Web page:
Also below, find a selection of winners from this year’s Creative Arts Emmys, which were held last Saturday, Aug. 16.
Outstanding Drama Series
Breaking Bad • AMC
Downton Abbey • PBS
Game Of Thrones • HBO
House Of Cards • Netflix
Mad Men • AMC
- EW staff
[As you probably already know, starting on Thursday, August 21, Fxx is running the Every Simpsons Ever Marathon, running through all 552 episodes of "The Simpsons," plus "The Simpsons Movie." To aid in your viewing process, Team HitFix is selecting our favorite episodes from each day, plus an episode or two that you can skip and use as a bathroom or nap break.] Somehow, despite including two different clip shows, Day 3 of Fxx's Every Simpsons Ever Marathon leads us deep into the show's Golden Years, as we finish Season 4, go through Season 5 and most of Season 6, spanning from "So It's Come to This: A Simpsons Clip Show" through "The PTA Disbands." For the second straight day, we had no trouble picking two favorites apiece and we left out a slew of great episodes including Krusty's Kancellation, Bart's rise to "I Didn't Do It!" fame, James Woods' stint at the Kwik-e-Mart, Homer's trip into space and Lisa's attempts to design a new Malibu Stacy. [The image accompanying this story is from "Marge in Chains" which, if I'm being honest, didn't come close to making our list, but it's the only official image Fxx was able to provide for the episodes airing on Saturday.] My own greatest regret is that I couldn't pick "Treehouse of Horror V," which features "The Shinning" and "Time and Punishment," which are two of my five "Treehouse" segments. However, I stand by the two episodes I chose. And guess what? Day 4 was even Harder, choosing-wise. But that's tomorrow. »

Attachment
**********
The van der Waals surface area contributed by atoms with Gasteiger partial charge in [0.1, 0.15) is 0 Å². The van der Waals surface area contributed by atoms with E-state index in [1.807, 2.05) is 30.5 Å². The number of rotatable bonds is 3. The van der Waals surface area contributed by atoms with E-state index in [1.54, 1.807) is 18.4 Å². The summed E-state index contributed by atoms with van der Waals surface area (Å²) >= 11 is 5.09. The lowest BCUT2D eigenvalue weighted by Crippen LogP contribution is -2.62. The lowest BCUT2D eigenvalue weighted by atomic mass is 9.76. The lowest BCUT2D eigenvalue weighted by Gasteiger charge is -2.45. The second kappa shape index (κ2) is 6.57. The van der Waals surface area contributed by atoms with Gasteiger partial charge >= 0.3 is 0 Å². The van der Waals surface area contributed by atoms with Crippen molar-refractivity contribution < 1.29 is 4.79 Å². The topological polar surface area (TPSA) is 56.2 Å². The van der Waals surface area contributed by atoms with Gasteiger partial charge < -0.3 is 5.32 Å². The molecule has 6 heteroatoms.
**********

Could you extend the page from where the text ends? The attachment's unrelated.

- Daniel Fienberg, Alan Sepinwall, Drew McWeeny, Josh Lasser and Dave Lewis
The knock on the Academy Awards throughout the years always seem to be how certain actors, directors and films are snubbed in favor of other chosen nominations. Sometimes the justification for these overlooked selections in performances and motion pictures are warranted. Many will agree that a lot of injustices have been committed based on how some Oscar-worthy selections were slighted.